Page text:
Perspectives; Thoughts; Comments; Opinions; Discussions

Commentary By Ben Marquis | September 6, 2018 at 3:05pm

The New York Times published an opinionated hit piece against President Donald Trump on Wednesday, but what else is new?

The anonymously written op-ed article, titled “I Am Part of the Resistance Inside the Trump Administration,” was purportedly penned by a “senior official” in Trump’s administration. It asserted that a collection of other “senior officials” are part of a broader, right-leaning “resistance” inside the administration that is “thwarting” the president’s “misguided impulses” to save the country from Trump’s petty recklessness.

This, even as the supposed “senior official” author admitted that many of Trump’s policies “have already made America safer and more prosperous,” though the author insisted that was the case in spite of, and not because of, Trump himself.

Unsurprisingly, the op-ed sparked plenty of controversy and outrage on all sides and provoked conspiratorial conversations about exactly who this anonymous “senior official” is.

Using clues such as linguistic mannerisms and specific words contained within the article, guesses have ranged from Vice President Mike Pence to a number of different cabinet-level officials to other truly “senior” officials in the top tier of the administration’s several agencies and departments.

But if Trump’s White House has engaged in a “witch hunt” of its own to identify the anonymous author of The Times’ hit piece, an op-ed in Townhall suggested the hunters avert their gaze from the cabinet and top tier of the administration and search a little bit lower on the totem pole to find the potentially seditious insider.

That Townhall piece noted that The Times has a history of inflating and over-exaggerating the stature or seniority of its anonymous sources from within the government, and pointed to a rather glaring example of the practice that occurred in 2011.

At that time, the explosive growth in natural gas energy production was gaining steam in large part because of technological progress in a new method of drilling known as hydraulic fracturing. Better known as “fracking,” it was widely opposed by the left, to include the Obama administration and its liberal mouthpieces at The Times.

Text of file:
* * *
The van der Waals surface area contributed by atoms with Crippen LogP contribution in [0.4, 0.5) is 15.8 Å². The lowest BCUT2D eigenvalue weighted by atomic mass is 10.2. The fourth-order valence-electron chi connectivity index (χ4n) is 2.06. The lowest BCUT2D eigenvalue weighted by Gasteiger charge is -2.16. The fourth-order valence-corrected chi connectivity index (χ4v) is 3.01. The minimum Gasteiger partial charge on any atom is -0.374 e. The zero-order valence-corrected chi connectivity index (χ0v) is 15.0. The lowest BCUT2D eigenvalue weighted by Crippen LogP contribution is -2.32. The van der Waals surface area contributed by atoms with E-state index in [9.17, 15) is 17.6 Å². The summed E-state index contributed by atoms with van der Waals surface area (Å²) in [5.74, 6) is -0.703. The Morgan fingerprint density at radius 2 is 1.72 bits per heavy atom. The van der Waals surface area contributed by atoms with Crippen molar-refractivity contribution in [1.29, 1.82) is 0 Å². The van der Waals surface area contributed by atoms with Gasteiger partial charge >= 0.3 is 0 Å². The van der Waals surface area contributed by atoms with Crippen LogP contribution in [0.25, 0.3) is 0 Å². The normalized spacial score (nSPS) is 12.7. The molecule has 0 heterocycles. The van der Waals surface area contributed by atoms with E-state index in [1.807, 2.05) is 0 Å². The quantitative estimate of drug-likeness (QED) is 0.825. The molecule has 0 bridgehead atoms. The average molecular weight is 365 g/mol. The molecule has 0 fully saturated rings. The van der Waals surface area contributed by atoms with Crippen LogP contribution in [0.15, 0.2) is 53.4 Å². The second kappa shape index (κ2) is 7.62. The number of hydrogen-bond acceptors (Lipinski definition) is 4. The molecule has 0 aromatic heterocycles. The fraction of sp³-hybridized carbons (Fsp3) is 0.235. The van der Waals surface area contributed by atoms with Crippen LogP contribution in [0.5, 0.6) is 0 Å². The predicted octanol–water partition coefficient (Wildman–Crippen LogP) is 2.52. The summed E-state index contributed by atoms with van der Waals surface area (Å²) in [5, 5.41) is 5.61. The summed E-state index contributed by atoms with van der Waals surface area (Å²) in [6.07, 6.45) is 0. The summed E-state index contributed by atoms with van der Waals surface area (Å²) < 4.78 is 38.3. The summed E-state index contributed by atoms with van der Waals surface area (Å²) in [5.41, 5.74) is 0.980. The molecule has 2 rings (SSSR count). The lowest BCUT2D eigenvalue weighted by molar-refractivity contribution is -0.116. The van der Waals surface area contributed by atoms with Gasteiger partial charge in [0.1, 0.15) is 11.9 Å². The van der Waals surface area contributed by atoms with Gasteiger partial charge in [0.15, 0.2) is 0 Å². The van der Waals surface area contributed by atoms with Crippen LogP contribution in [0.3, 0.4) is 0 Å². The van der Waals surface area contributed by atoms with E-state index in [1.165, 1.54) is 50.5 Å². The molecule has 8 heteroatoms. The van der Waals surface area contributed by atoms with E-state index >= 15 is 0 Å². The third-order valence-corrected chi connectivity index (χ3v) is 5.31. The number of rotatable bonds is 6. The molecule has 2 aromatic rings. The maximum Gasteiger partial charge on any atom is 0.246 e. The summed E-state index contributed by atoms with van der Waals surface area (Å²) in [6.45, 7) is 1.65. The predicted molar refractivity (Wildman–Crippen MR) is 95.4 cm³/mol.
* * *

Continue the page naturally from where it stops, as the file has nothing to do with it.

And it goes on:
A writer for The Times published a series of anti-fracking articles in the paper, one of which anonymously cited emails from three “senior” insiders — an energy industry analyst, a federal analyst and a senior administration official — who were all opposed to the shale energy boom and the industry’s methods used to extract it.

A Senate investigation into the matter determined that the emails had all originated in the federal government’s Energy Information Agency, and even better than that, all the emails from the three “different” sources had actually come from just one person employed by the EIA.

On top of that, the one EIA employee was nowhere close to truly being a “senior” official of any sort. At the time he wrote the first email quoted by The Times, he was actually an intern with the EIA. He had been promoted one rung on the ladder to be an entry-level analyst when he wrote the others.

A deeper dive into that particular scandal was well documented in a 2011 article published by Energy In Depth, including a look at how harshly The Times’ own ombudsman judged the newspaper’s product.

There’s no way of knowing who The Times’ source is in this case, but history suggests the possibility that The Times has similarly exaggerated or inflated the seniority of this anti-Trump “senior official” who is part of a resistance movement inside Trump’s own administration.

The Times editors — who stated in an introduction to the op-ed that they know who the author is — have refused to reveal that individual’s identity, ostensibly to protect the writer from potential blowback or career-ending punishment.

Perhaps just as likely is that they are protecting that person’s identity because it will be quite embarrassing for them if it is revealed that the “senior” official is in actuality some Trump-hating mid-level bureaucrat or low-level intern.

That’s if the op-ed was even written by a member of the administration at all, and wasn’t just some piece of fiction cooked up by The Times itself to smear Trump. (Hard as that might be to believe, it can’t be completely ruled out, given how fake some of the media’s “fake news” stories have been proven to be.)

Keep this in mind the next time somebody tries to assert how credible The New York Times is, when in reality it’s staffed by narrative-driven, leftist hacks who care more about pushing an agenda than actually reporting the news.

ABOUT THE AUTHOR:

Writer and researcher. Constitutional conservatarian with a strong focus on protecting the Second and First Amendments.

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